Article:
A deal was inked yesterday between Jamaica-based H&L Agro and Agricultural & Public Health Solutions (APSOL) to support the growth and sustainability of agriculture in Guyana.
As the final day of the Agri-Investment forum and expo came to a close, the distribution contract was signed on Sunday at the Arthur Chung Conference Centre in Liliendaal, Georgetown.
For farmers and plant enthusiasts, APSOL offers seedlings, seeds, pesticides, and specialized agricultural help.
H&L Agro is Jamaica’s largest retailer and wholesaler of building materials, home improvement supplies and agricultural inputs.
The partnership will see APSOL now distributing H&L products, including potting soil which they will be supplying to Guyana market.
It will also see persons being employed here to aid in educating consumers, particularly farmers on the use of the products.
Delivering remarks at a simple ceremony, Deputy Chief Executive Officer (CEO) of H&L Group, Olive Downer Walsh said the partnership is of “extreme” importance and value to the company.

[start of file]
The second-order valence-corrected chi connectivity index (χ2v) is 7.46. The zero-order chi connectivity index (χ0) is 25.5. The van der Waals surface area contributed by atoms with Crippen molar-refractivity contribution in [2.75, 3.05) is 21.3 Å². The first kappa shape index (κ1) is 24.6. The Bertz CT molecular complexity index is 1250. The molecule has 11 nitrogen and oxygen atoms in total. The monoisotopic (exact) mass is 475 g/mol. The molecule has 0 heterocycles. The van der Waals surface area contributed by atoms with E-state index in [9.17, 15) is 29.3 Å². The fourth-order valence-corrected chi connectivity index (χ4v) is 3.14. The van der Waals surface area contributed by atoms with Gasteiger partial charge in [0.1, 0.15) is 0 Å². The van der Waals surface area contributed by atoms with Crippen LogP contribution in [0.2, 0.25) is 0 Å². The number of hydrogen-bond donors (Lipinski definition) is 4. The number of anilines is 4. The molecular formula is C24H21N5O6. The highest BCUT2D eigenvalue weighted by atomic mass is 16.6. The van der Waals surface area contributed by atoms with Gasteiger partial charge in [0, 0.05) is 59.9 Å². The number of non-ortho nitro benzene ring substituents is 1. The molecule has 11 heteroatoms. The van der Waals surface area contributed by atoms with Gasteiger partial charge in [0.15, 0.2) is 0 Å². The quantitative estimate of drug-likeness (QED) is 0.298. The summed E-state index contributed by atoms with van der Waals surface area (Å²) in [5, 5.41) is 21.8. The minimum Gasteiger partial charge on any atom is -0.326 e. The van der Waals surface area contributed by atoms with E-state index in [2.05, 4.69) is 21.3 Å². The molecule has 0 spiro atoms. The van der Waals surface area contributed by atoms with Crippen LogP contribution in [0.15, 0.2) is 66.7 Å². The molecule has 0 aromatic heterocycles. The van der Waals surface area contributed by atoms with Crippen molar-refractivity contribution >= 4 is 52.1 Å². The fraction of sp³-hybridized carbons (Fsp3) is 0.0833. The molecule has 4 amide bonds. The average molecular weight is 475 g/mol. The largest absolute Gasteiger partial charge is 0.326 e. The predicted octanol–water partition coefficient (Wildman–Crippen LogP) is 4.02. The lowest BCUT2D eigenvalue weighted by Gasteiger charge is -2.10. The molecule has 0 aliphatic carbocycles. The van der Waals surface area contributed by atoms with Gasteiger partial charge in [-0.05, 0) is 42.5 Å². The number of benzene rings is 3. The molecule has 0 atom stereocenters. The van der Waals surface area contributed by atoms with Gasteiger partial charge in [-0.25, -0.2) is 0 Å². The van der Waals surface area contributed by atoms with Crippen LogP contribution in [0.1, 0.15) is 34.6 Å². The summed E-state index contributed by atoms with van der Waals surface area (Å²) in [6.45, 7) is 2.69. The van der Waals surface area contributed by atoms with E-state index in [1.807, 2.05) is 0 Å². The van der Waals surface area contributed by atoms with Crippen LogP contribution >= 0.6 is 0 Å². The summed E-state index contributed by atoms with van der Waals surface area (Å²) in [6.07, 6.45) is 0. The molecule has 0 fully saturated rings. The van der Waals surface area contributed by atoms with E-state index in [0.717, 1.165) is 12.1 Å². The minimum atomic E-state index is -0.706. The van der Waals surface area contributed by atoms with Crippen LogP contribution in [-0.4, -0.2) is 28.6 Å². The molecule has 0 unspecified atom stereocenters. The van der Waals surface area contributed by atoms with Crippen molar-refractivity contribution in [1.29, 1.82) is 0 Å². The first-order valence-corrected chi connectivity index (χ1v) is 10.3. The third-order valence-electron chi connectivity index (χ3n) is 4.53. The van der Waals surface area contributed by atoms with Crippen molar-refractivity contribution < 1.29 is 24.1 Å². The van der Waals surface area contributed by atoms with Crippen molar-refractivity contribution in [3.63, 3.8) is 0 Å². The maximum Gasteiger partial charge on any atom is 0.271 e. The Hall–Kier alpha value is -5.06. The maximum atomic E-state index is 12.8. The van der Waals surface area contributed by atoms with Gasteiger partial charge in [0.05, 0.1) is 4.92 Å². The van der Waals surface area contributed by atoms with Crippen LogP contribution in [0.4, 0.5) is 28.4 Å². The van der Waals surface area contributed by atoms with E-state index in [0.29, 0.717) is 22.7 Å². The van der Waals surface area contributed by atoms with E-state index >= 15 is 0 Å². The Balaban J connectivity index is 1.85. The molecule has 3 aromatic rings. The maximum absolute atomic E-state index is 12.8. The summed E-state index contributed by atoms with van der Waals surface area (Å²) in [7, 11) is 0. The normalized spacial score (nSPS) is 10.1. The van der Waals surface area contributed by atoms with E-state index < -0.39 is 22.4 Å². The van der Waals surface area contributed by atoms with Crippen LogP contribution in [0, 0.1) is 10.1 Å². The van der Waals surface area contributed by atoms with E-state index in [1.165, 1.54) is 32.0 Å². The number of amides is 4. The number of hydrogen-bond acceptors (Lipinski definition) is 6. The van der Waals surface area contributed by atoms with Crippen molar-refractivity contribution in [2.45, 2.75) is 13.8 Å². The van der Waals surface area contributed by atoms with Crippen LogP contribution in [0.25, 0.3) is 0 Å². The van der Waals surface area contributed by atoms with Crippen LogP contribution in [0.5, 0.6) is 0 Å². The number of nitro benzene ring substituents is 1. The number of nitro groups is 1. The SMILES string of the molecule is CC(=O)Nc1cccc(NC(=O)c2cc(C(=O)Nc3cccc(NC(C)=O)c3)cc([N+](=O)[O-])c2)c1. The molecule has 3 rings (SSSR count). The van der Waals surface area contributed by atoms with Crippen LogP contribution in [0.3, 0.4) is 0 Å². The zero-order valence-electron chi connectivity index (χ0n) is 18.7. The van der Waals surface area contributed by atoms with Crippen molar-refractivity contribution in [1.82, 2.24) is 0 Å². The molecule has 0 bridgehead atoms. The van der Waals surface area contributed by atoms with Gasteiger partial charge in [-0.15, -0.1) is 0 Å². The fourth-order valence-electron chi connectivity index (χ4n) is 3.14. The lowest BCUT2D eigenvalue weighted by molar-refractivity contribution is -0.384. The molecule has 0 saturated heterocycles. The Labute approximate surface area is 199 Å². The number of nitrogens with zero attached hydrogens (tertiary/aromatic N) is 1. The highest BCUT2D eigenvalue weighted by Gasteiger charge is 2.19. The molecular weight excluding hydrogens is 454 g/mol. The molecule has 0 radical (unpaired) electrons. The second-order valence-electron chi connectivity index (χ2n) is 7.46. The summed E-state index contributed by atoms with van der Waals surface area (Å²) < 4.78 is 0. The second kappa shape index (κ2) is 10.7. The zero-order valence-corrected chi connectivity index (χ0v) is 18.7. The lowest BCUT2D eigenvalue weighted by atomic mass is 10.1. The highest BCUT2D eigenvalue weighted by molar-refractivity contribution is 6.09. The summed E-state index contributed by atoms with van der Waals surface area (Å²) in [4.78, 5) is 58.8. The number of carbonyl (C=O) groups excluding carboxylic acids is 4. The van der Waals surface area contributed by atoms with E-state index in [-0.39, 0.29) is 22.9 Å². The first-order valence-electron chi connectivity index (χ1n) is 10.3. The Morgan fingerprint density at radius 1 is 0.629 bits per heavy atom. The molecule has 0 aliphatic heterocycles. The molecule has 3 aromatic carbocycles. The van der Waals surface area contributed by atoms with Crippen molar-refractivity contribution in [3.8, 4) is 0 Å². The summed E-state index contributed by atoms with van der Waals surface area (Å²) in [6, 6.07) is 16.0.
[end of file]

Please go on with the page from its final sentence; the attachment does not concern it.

“It’s not just about getting the products sold. It’s about how we are going to work together as we seek to drive that 25 percent by 2025 vision,” Walsh said.
She added, “While we have been on a journey to realize our vision, the timing is now. A time when the leadership of a country and throughout the region are focusing on ensuring that we as a Caribbean are focusing on building resilience.”
In sharing similar sentiments, Managing Director of APSOL, Alvin Parag said he is excited to have the partnership and anticipate that it will expand overtime not only in Guyana but in other Caribbean countries.
Parag said, “There are bigger things coming to the Guyana market through this partnership. We will not rest until we achieve the product range to be sustainable”.
“No one company, no one individual can handle this level of abundance that we are seeing.”
Under the partnership, both companies said all activities will be done in keeping with CARICOM’s vision to reduce the food import bill by 25 percent by 2025.